During The Shawshank Redemption, why do you think Brooks cannot hadle his freedom, saying that he "can't make it on the outside?"and why do you think the prison guards and the warden believe that...
During The Shawshank Redemption, why do you think Brooks cannot hadle his freedom, saying that he "can't make it on the outside?"
and why do you think the prison guards and the warden believe that it is acceptable to treat the prisoners the way they do?
This is a great question and I think we can say two things. First, one of the things that Red and Brooks often said was that men become institutionalized. All they know is the prison system and that is it. In other words, some people spend so much time in prison, they do not know how to be free. This is a profound theological point, if you think about it. Freedom can be a scary thing, because now you are responsible for your life.
Second, another theme of the movie was the idea of hope. Andy never lost hope. This is why he concocted an escape, but the other men did lose hope. In fact, Red rebuked Andy by saying, "don't give hope to people." For Red, hope was a dangerous thing, because to hope for something that you would never see (in this case, freedom) is cruel. The point is that without hope you can't really live. Brooks was in prison so long, he lost hope to live on the outside. So, when he was free, he still had no hope. He could not handle it. So, he killed himself.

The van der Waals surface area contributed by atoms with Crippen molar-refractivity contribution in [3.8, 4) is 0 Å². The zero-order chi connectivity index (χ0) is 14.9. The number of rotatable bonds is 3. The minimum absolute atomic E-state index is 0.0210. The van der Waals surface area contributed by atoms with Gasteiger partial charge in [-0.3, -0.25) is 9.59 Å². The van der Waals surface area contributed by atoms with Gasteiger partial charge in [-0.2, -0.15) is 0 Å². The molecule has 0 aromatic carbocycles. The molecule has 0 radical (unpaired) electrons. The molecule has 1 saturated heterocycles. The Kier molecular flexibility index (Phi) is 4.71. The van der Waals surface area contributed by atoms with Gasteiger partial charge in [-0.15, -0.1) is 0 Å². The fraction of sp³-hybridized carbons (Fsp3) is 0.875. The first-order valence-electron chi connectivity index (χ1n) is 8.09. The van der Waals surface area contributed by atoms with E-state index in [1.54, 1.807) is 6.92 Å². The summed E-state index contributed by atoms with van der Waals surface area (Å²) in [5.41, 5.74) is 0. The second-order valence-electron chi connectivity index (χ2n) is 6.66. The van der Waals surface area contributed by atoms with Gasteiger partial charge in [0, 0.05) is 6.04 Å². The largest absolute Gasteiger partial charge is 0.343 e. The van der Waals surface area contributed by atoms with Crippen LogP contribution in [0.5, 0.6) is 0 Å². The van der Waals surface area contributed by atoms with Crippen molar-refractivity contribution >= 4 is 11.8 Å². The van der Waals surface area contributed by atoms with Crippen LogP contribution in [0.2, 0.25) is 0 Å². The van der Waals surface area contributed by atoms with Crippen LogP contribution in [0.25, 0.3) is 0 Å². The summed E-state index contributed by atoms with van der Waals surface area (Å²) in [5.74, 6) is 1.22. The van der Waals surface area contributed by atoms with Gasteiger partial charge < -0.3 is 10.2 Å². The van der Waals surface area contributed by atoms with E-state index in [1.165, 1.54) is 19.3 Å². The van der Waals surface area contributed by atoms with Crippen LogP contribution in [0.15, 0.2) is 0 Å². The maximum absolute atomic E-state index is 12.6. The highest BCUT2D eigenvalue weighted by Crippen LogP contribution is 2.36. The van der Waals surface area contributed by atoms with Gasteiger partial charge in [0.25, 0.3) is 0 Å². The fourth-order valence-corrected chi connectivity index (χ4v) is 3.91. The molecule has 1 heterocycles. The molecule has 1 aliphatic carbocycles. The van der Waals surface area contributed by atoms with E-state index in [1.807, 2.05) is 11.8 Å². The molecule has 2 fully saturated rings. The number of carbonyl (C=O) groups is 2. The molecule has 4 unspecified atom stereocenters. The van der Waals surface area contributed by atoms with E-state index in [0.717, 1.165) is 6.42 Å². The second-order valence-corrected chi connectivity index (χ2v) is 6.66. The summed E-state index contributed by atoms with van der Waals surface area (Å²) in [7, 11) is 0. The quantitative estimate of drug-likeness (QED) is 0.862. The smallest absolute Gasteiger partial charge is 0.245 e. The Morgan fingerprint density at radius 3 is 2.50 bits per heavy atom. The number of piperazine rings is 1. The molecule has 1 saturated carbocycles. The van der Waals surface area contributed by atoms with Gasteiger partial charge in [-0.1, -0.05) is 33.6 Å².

I will add a summary of the thoughts of Peter Berger. His work will help greatly.
Regarding your first question, I'd take a look at Dostoevsky's "The Grand Inquisitor" for a good parallel on this topic of freedom. In that story, the Inquisitor argues that freedom is evil in itself because it makes evil possible in the first place. Sure, good is also made possible, but the point is that we would have no need for the terrible struggle between good and evil if freedom did not exist. Brooks cannot handle the anxiety of this struggle, so he "can't make it on the outside."